Adam LaRoche expected to be Nationals’ first baseman next season

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We’ve heard plenty of speculation that the Nationals could emerge as a suitor for free agent first baseman Prince Fielder, but general manager Mike Rizzo is doing his best to downplay the situation.

The Nationals held a conference call earlier today to discuss the Gio Gonzalez deal. Amanda Comak of the Washington Times reports that Rizzo was asked flatly whether Adam LaRoche would be the club’s first baseman next season. His answer? “That’s correct.”

LaRoche signed a two-year, $16 million deal with the Nationals last offseason, but was only limited to 43 games this past season before undergoing surgery to repair a torn labrum in his left shoulder in June. Nationals manager Davey Johnson told Adam Kilgore of the Washington Post earlier this month that the 32-year-old is back to 100 percent.

We’ll have to take Rizzo’s word on the matter for now, but remember that the Nationals were heavily involved on Mark Buehrle before he signed a four-year, $58 million deal with the Marlins earlier this month. The newly-acquired Gonzalez is only expected to make a little over $4 million through the arbitration process, so there could be some room left in the budget. Oh, and don’t forget that Rizzo has quite a lengthy history of doing business with Scott Boras. Like it or not, the Nationals will be mentioned as a possibility until Fielder is signed, sealed and delivered somewhere.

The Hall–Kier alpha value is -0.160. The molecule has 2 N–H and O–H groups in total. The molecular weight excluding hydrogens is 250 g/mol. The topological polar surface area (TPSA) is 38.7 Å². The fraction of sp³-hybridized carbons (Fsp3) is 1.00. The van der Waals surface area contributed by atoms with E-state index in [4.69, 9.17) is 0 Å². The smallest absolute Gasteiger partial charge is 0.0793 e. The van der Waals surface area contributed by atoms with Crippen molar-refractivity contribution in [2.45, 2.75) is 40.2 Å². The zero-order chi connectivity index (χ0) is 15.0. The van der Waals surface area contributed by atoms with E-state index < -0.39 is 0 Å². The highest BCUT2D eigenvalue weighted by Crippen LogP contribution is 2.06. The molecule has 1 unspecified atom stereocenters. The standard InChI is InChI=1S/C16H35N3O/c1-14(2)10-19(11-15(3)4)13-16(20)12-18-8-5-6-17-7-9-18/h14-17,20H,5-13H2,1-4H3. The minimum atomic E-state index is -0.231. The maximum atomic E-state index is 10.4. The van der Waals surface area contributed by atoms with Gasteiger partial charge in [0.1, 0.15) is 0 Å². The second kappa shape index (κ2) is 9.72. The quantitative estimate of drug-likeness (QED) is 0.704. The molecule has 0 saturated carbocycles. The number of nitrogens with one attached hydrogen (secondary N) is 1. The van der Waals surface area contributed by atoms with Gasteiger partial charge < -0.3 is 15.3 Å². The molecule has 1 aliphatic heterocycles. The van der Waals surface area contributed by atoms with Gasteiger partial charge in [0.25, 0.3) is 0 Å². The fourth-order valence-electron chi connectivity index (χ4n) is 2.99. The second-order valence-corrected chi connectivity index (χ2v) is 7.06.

Mets invite Tim Tebow to spring training

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Tim Tebow isn’t letting go of his major league dreams just yet. The former NFL quarterback is slated to appear with the Mets during spring training this year, extending what initially looked like an ill-fated career choice for at least one more season. Per the club’s official announcement on Friday, he’ll join a group of spring training invitees that includes top-30 prospects like Peter Alonso, P.J. Conlon, Patrick Mazeika and David Thompson.

Tebow, 30, hasn’t taken to professional baseball as gracefully as expected. He batted a cumulative .226/.309/.347 with eight home runs and a .656 OPS in 486 plate appearances for Single-A Columbia and High-A St. Lucie in 2017. While that wasn’t enough to compel the Mets to give the aging outfielder a big league tryout, there’s no denying that Tebow brought substantial benefit to their minor league affiliates — in the form of increased attendance figures and ticket sales, that is.

Even after the Mets were booted from the NL East race last September, they resisted the idea of promoting Tebow for a late-season attendance boost of their own. That’s not to say they’re planning on taking the same approach in 2018; Tebow will undoubtedly get his cup of coffee in the majors at some point, but for now, a Grapefruit League tryout is likely as close as he’ll ever get to playing with the team’s big league roster on an everyday basis.